Snapshots of Taiwan

I realized I was terrible at taking pictures while I was in Taiwan. It’s just not my instinct to pull out my phone and take a picture even though Taiwan has plenty of beautiful nature, food, and architecture to keep a photographer happy. I just wanted to share some of my favorite photos.

I caught a glimpse of the Taipei 101 building
I went on a field trip to Sun Moon Lake
sometimes walking down a quiet alleyway rewards you with a beautiful picture
I don’t mind crowds if the views are pleasant
Kaohsiung is a sprawling city but you can find tranquil spots
the old town of Lukang has narrow streets and plenty of lanterns
Taiwan has skyscrapers, traffic, and every modern convenience but you can still stumble upon a temple
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I moved to Taiwan!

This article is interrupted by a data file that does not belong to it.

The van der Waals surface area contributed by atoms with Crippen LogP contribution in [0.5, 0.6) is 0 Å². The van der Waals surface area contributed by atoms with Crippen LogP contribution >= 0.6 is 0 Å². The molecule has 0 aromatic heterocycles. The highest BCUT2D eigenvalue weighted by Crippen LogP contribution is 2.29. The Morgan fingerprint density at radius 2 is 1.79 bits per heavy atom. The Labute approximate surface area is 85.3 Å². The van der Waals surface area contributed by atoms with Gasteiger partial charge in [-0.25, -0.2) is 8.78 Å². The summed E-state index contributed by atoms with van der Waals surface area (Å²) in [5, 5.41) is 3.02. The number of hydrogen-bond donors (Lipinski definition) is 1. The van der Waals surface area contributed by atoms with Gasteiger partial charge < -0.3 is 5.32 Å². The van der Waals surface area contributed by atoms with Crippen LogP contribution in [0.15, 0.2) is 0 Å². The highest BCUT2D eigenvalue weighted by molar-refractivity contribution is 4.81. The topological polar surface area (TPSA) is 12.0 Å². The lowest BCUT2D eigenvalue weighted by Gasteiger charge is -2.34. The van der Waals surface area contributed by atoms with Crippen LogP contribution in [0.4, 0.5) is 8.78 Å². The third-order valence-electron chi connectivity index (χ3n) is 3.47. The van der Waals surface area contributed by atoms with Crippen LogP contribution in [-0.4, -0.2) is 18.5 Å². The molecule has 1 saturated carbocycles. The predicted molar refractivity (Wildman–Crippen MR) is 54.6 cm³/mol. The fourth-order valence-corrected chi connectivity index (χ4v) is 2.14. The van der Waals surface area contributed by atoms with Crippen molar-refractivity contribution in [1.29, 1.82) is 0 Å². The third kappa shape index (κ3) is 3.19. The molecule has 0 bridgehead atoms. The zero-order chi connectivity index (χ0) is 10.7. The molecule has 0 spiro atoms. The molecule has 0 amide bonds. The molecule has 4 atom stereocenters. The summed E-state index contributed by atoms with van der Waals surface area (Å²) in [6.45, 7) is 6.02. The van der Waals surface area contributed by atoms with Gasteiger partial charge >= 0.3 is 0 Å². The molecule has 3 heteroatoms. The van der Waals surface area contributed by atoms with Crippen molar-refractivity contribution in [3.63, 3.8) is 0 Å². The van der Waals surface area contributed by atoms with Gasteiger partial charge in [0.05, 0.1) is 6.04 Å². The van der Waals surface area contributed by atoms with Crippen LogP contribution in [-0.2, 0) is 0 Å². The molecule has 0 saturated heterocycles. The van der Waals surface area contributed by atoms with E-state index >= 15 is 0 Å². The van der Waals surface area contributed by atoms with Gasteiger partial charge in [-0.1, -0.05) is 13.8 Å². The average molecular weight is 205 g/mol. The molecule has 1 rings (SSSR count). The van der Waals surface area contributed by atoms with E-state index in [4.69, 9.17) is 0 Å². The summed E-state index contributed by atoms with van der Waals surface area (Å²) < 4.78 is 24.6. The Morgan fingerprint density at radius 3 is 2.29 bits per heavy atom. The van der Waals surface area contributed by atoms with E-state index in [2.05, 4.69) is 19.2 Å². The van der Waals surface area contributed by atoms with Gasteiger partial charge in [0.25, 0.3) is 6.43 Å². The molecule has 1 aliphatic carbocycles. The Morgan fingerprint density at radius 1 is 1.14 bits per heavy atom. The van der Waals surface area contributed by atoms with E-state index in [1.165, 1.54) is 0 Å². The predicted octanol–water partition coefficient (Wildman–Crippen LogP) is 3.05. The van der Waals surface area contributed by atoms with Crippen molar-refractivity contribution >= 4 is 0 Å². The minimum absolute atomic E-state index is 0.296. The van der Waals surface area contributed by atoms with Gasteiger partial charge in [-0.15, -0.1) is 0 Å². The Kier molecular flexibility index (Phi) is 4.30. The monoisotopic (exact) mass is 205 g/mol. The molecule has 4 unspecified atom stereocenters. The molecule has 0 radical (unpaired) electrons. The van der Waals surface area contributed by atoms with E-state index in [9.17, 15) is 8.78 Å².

Because I never seem to stay in one country for long, I am now in Taiwan!

I’m studying Chinese in the southern city of Tainan. It feels weird to be a student again after teaching for so long but I’m enjoying myself!

I’ve been busy studying but I’ve done a little exploring around Tainan. The best thing about my school is all the field trips and activities they arrange for the students.

Here are some pictures of Anping, the historic downtown of Tainan. Stay tuned for more adventures!

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a weekend in Singapore

I am posting this embarrassingly late! I went to Singapore for a weekend LAST YEAR! It was a quick trip so I’m not pretending that I got an in-depth look at the country but I did get a glimpse of all the different cultures that make up Singapore.

Singapore is made up of various cultures from all over Asia who brought their food and traditions to the island state. If you walk down a street, you can see signs in Malay, Chinese, Tamil, English and countless other languages. The city is modern and has great public transportation but there is still plenty of greenery.